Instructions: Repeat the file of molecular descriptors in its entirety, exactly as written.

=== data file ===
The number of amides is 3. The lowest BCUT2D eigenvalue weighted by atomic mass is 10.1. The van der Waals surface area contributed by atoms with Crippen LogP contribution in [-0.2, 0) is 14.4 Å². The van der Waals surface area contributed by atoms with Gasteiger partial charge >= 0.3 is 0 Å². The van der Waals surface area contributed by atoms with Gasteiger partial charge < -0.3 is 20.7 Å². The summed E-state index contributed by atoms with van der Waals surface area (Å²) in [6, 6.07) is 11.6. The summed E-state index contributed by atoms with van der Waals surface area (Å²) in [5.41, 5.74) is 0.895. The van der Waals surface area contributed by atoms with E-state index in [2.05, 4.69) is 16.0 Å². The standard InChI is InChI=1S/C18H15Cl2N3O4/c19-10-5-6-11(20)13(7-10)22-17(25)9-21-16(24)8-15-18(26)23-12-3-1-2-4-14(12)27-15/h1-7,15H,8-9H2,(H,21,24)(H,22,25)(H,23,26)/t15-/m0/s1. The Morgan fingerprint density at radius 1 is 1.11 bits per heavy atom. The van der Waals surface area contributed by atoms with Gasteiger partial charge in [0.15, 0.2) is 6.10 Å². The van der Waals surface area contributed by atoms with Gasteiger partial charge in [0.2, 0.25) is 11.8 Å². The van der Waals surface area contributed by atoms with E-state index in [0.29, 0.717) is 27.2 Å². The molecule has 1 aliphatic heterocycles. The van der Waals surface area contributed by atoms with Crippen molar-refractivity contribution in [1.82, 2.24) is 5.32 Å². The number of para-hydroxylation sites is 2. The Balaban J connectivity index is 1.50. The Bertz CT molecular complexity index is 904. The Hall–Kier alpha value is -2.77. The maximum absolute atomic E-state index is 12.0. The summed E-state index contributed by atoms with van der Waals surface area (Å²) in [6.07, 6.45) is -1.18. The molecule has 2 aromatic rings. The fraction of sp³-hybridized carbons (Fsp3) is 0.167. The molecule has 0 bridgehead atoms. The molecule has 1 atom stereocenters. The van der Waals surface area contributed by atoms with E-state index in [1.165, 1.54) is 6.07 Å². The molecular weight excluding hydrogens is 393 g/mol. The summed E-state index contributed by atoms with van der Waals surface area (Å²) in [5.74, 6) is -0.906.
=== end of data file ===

The number of amides is 3. The lowest BCUT2D eigenvalue weighted by atomic mass is 10.1. The van der Waals surface area contributed by atoms with Crippen LogP contribution in [-0.2, 0) is 14.4 Å². The van der Waals surface area contributed by atoms with Gasteiger partial charge >= 0.3 is 0 Å². The van der Waals surface area contributed by atoms with Gasteiger partial charge < -0.3 is 20.7 Å². The summed E-state index contributed by atoms with van der Waals surface area (Å²) in [6, 6.07) is 11.6. The summed E-state index contributed by atoms with van der Waals surface area (Å²) in [5.41, 5.74) is 0.895. The van der Waals surface area contributed by atoms with E-state index in [2.05, 4.69) is 16.0 Å². The standard InChI is InChI=1S/C18H15Cl2N3O4/c19-10-5-6-11(20)13(7-10)22-17(25)9-21-16(24)8-15-18(26)23-12-3-1-2-4-14(12)27-15/h1-7,15H,8-9H2,(H,21,24)(H,22,25)(H,23,26)/t15-/m0/s1. The Morgan fingerprint density at radius 1 is 1.11 bits per heavy atom. The van der Waals surface area contributed by atoms with Gasteiger partial charge in [0.15, 0.2) is 6.10 Å². The van der Waals surface area contributed by atoms with Gasteiger partial charge in [0.2, 0.25) is 11.8 Å². The van der Waals surface area contributed by atoms with E-state index in [0.29, 0.717) is 27.2 Å². The molecule has 1 aliphatic heterocycles. The van der Waals surface area contributed by atoms with Crippen molar-refractivity contribution in [1.82, 2.24) is 5.32 Å². The number of para-hydroxylation sites is 2. The Balaban J connectivity index is 1.50. The Bertz CT molecular complexity index is 904. The Hall–Kier alpha value is -2.77. The maximum absolute atomic E-state index is 12.0. The summed E-state index contributed by atoms with van der Waals surface area (Å²) in [6.07, 6.45) is -1.18. The molecule has 2 aromatic rings. The fraction of sp³-hybridized carbons (Fsp3) is 0.167. The molecule has 0 bridgehead atoms. The molecule has 1 atom stereocenters. The van der Waals surface area contributed by atoms with E-state index in [1.165, 1.54) is 6.07 Å². The molecular weight excluding hydrogens is 393 g/mol. The summed E-state index contributed by atoms with van der Waals surface area (Å²) in [5.74, 6) is -0.906.